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July 2001; Volume 4;77-80
By Dónal P. O’Mathúna, PhD
Sports supplements sales amounted to $1.4 billion in the United States in 1999, or about 10% of the dietary supplement market.1 Of all the herbal remedies used by athletes, more clinical research has examined ginseng, consistently the second most popular herbal remedy sold in the United States.2 Traditional Chinese medicine (TCM) uses ginseng as an adaptogen—a substance that helps the body adapt to stressful situations and promotes general well-being.3 Ginseng is popularly believed to boost one’s energy levels, which makes it attractive to athletes hoping to improve their performances. Unfortunately, the science doesn’t live up to the sales, with studies consistently showing that ginseng does not enhance sports performance among athletes.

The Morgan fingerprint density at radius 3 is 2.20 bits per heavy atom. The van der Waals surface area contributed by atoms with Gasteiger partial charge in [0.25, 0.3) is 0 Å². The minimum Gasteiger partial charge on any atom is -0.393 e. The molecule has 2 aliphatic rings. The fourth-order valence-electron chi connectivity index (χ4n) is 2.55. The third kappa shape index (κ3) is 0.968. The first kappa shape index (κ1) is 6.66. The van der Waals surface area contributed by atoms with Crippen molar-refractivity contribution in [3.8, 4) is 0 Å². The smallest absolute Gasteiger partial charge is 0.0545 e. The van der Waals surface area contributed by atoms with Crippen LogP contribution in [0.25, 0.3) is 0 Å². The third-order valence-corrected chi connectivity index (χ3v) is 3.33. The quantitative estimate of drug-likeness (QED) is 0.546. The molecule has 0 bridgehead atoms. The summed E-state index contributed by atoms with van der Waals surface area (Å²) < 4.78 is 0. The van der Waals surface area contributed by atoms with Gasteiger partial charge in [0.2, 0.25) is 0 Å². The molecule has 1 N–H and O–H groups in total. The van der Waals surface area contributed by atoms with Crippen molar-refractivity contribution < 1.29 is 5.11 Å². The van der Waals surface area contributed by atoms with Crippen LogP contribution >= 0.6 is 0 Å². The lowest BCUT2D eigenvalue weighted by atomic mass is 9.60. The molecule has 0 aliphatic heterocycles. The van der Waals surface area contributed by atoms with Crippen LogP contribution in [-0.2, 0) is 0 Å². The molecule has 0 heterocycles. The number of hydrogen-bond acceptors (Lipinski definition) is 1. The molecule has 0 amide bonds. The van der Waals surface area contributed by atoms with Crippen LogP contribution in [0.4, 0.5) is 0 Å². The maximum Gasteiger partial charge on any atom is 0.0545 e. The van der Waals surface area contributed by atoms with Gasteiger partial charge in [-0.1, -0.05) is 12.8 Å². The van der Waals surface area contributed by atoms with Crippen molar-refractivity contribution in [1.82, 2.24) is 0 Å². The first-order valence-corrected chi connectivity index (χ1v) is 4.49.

Ginseng exemplifies some of the complexities and difficulties surrounding herbal remedies. The term "ginseng" applies to several plant species. The ginseng of TCM is Asian, Chinese, or Korean ginseng (Panax ginseng), with American ginseng being the closely related Panax quinquefolius. Several other Panax species are used in Japanese, Vietnamese, San-chi, and Tien-chan ginseng.4 Siberian ginseng (Eleutherococcus senticosus) is related distantly to the Panax species, and Brazilian ginseng is botanically unrelated (Pfaffia paniculata).5
The active ingredients in Asian and American ginseng are a group of about 30 steroidal glycosides called ginsenosides.4 However, the ginsenoside levels vary according to species, season harvested, age of the plant, soil, and part of the root used; in 20 American ginseng plants harvested from a 1 square-meter area, the ginsenoside content varied more than twofold.6 Traditionally, Asian ginseng is harvested after at least five years of growth, at which time the roots typically contain 1-2% ginsenosides.3 Siberian ginseng contains no ginsenosides, but instead contains other steroidal glycosides called eleutherocides.